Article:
Search This Blog


Search Tool

Mar 29, 2011

Financial & Forex Info | Daily Treasury Long Term Rate Data

U.S. Department of the Treasury

Daily Treasury Long Term Rate Data

Tuesday Mar 29, 2011, 4:48 PM
Treasury Long-Term Average Rate and Extrapolation Factors. Beginning February 18, 2002, Treasury ceased publication of the 30-year constant maturity series. Instead, from February 19, 2002 through May 28, 2004, Treasury published a Long-Term Average Rate, "LT>25," (not to be confused with the Long-Term Composite Rate, definitions below). In addition, Treasury published daily linear extrapolation factors that could be added to the Long-Term Average Rate to allow interested parties to compute an estimated 30-year rate. On June 1, 2004, Treasury discontinued the "LT>25" average due to a dearth of eligible bonds. In place of the "LT>25" average, Treasury published the Treasury 20-year Constant Maturity rate on this page along with an extrapolation factor that was added to the 20-year Constant Maturity to obtain an estimate for a theoretical 30-year rate. On February 9, 2006, Treasury reintroduced the 30-year constant maturity and is no longer publishing the extrapolation factor.
The Long-Term Average Rate, "LT>25," was the arithmetic average of the bid yields on all outstanding fixed-coupon securities (i.e., excluding Inflation-Indexed securities) with 25 years or more remaining to maturity. This series first appeared on February 19, 2002, following discontinuation of the 30-year Treasury constant maturity series. Subsequently, the "LT>25" average was discontinued on June 1, 2004.
Linear Extrapolation Factors were determined by considering the slope of the yield curve at it's long end and extrapolating out to a theoretical 30-year point. To use the Extrapolation Factor to determine a 30-year proxy rate, add the factor to the 20-year Constant Maturity Rate. For example, if on a particular day the 20-year Constant Maturity was 5.40% and the Extrapolation Factor was 0.02%, then a 30-year theoretical rate would have been 5.40% + 0.02% = 5.42%. Publishing of the Linear Extrapolation Factors was discontinued on February 9, 2006 with the reintroduction of the 30-year Constant Maturity Rate.
The Long-Term Composite Rate is the unweighted average of bid yields on all outstanding fixed-coupon bonds neither due nor callable in less than 10 years.
For more information regarding these statistics contact the Office of Debt Management by email at

MarketWatch | Personal Finance Daily: Global crises affect your mortgage rate


Personal Finance Daily
MARCH 29, 2011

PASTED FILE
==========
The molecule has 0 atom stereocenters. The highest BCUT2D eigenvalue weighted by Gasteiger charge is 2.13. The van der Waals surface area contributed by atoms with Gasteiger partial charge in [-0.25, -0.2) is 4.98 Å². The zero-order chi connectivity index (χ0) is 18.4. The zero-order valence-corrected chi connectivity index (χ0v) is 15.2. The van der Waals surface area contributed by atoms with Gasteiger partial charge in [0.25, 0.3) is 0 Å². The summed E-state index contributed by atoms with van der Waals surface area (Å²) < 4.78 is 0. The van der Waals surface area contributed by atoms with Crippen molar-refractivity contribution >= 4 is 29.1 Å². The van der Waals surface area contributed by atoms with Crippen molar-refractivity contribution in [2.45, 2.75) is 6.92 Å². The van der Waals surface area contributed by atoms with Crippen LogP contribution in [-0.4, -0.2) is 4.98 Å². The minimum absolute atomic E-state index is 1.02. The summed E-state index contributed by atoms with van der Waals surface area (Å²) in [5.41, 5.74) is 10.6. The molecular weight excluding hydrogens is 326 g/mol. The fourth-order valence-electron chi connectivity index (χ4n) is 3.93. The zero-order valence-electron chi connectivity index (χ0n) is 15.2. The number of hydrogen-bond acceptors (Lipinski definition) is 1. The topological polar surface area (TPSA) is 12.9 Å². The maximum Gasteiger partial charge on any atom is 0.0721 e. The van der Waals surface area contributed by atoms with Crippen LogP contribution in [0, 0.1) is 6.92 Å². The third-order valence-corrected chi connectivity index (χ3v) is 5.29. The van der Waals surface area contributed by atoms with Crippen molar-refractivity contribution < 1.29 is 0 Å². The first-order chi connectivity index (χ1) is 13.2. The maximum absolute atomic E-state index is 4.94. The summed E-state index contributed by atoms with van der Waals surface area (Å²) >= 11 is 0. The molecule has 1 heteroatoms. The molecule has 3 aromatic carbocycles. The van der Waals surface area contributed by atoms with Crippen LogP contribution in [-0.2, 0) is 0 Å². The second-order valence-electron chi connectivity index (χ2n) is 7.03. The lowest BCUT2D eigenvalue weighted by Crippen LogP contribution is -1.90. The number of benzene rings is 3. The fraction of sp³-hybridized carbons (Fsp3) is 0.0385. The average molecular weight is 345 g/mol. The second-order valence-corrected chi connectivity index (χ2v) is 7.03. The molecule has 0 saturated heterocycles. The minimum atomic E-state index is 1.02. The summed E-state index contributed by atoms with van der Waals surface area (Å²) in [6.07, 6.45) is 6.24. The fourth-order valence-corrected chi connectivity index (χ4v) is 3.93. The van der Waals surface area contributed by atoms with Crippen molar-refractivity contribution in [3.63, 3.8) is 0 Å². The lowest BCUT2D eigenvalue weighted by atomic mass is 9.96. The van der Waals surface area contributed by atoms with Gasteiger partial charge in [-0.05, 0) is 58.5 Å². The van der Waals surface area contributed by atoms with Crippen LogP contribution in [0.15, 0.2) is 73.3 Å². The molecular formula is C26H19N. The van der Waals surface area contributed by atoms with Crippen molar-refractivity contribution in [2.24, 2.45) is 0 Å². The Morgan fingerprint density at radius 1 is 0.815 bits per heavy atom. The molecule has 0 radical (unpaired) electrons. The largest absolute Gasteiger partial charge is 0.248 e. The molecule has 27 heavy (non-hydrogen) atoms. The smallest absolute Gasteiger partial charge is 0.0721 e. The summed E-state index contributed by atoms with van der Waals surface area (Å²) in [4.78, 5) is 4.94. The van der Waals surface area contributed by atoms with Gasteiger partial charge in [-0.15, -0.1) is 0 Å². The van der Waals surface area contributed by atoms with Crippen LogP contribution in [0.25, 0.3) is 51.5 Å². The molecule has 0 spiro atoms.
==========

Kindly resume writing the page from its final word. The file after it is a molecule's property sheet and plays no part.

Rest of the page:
Tuesday's Personal Finance Stories

By MarketWatch

Don't miss these top stories:

How do the crises in Japan and the Middle East affect your mortgage rate? Today in her Home Economics column, Amy Hoak explains that the uncertainty surrounding global events such as these tends to spur investor flight to quality. As worried investors move more money into investments perceived as being safer, such as U.S. Treasury bonds and mortgage-backed securities, mortgage rates tend to drop. That's good news for people considering buying a home or refinancing: the average rate on the 30-year fixed-rate mortgage has stayed below 5% for many weeks.

Also in today's personal finance lineup, Sam Mamudi looks at the pro baseball teams that get the best value for the money they spend. In the past three seasons, the Florida Marlins, Tampa Bay Rays and Texas Rangers have managed to do that better than their rivals, he writes.

A special invitation: Investing Insights

MarketWatch will hold the next event in its new series of live panel discussions on Tuesday, April 5, in downtown San Francisco. The evening of cocktails and conversation, titled "Investing Insights: Global Investing in a Post-Crisis World," will be hosted by MarketWatch Editor-in-Chief David Callaway. Guest panelists are Marshall Berol, portfolio co-manager for the Encompass Fund; Michael Cuggino, president and portfolio manager of The Permanent Portfolio Funds; and Cody Willard, founder of, principal of CL Willard Capital and MarketWatch columnist and blogger. The event is free, but attendance is limited and by invitation only. If you live in the San Francisco Bay Area and would like to attend or want more information, send me an email.

Anne Stanley , Managing Editor, Personal Finance


Employees regain confidence to switch jobs

As the ranks of the unemployed slowly shrink, those with jobs are starting to feel wanderlust and, to some employers' dismay, are gearing up to change jobs, according to recent employment studies.
Read more: Employees gain confidence to switch jobs.

World events affect your mortgage rate

As world events dominated the news in recent weeks, mortgage rates enjoyed a reprieve from a climb that began late last year, keeping the 30-year fixed-rate mortgage down below 5% at the start of what is traditionally the home buying and selling season.
Read more: World events affect your mortgage rate.

Home prices slide, but the end may be in sight

Home prices are sliding but the end may be in sight, writes Irwin Kellner.
Read more: Home prices slide, but the end may be in sight.

Banks offer mortgage-servicing proposal

Five of the nation's largest banks have sent government officials a proposal that outlines a set of mortgage-servicing standards they would abide by as part of a settlement of abuses in the industry.
Read more: Banks offer mortgage-servicing proposal.


Home prices fall for sixth straight month

Prices rise in only one of 20 cities on a monthly basis: Washington, D.C.
Read more: Home prices fall for sixth straight month

Consumer confidence falls sharply in March

Rising gas and food prices are among consumers' biggest concerns.
Read more: Consumer confidence falls sharply in March

Consumer confidence a lagging indicator

You might be scratching your head at the market going up in the wake of this morning's report that consumer confidence in March suffered its biggest one-month drop in over a year.
Read more: Consumer confidence a lagging indicator.


Marlins, Rays, Rangers lead baseball's value pack